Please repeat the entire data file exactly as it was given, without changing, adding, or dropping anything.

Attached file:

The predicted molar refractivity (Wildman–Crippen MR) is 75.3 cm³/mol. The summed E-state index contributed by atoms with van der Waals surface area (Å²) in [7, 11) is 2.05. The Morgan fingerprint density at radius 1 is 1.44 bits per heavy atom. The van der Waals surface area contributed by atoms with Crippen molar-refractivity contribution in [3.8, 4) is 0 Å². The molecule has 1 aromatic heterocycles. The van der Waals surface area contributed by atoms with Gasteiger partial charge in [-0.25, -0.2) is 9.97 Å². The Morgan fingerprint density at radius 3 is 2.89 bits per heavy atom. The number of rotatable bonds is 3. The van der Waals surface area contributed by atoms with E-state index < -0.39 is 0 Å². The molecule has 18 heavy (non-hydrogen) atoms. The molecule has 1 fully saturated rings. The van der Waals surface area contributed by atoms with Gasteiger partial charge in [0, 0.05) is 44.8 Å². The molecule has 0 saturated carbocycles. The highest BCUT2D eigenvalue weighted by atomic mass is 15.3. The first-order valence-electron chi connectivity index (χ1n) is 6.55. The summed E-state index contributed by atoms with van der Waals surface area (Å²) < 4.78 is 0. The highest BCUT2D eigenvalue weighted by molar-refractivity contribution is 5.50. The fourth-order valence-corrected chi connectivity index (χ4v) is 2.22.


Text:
The predicted molar refractivity (Wildman–Crippen MR) is 75.3 cm³/mol. The summed E-state index contributed by atoms with van der Waals surface area (Å²) in [7, 11) is 2.05. The Morgan fingerprint density at radius 1 is 1.44 bits per heavy atom. The van der Waals surface area contributed by atoms with Crippen molar-refractivity contribution in [3.8, 4) is 0 Å². The molecule has 1 aromatic heterocycles. The van der Waals surface area contributed by atoms with Gasteiger partial charge in [-0.25, -0.2) is 9.97 Å². The Morgan fingerprint density at radius 3 is 2.89 bits per heavy atom. The number of rotatable bonds is 3. The van der Waals surface area contributed by atoms with E-state index < -0.39 is 0 Å². The molecule has 18 heavy (non-hydrogen) atoms. The molecule has 1 fully saturated rings. The van der Waals surface area contributed by atoms with Gasteiger partial charge in [0, 0.05) is 44.8 Å². The molecule has 0 saturated carbocycles. The highest BCUT2D eigenvalue weighted by atomic mass is 15.3. The first-order valence-electron chi connectivity index (χ1n) is 6.55. The summed E-state index contributed by atoms with van der Waals surface area (Å²) < 4.78 is 0. The highest BCUT2D eigenvalue weighted by molar-refractivity contribution is 5.50. The fourth-order valence-corrected chi connectivity index (χ4v) is 2.22.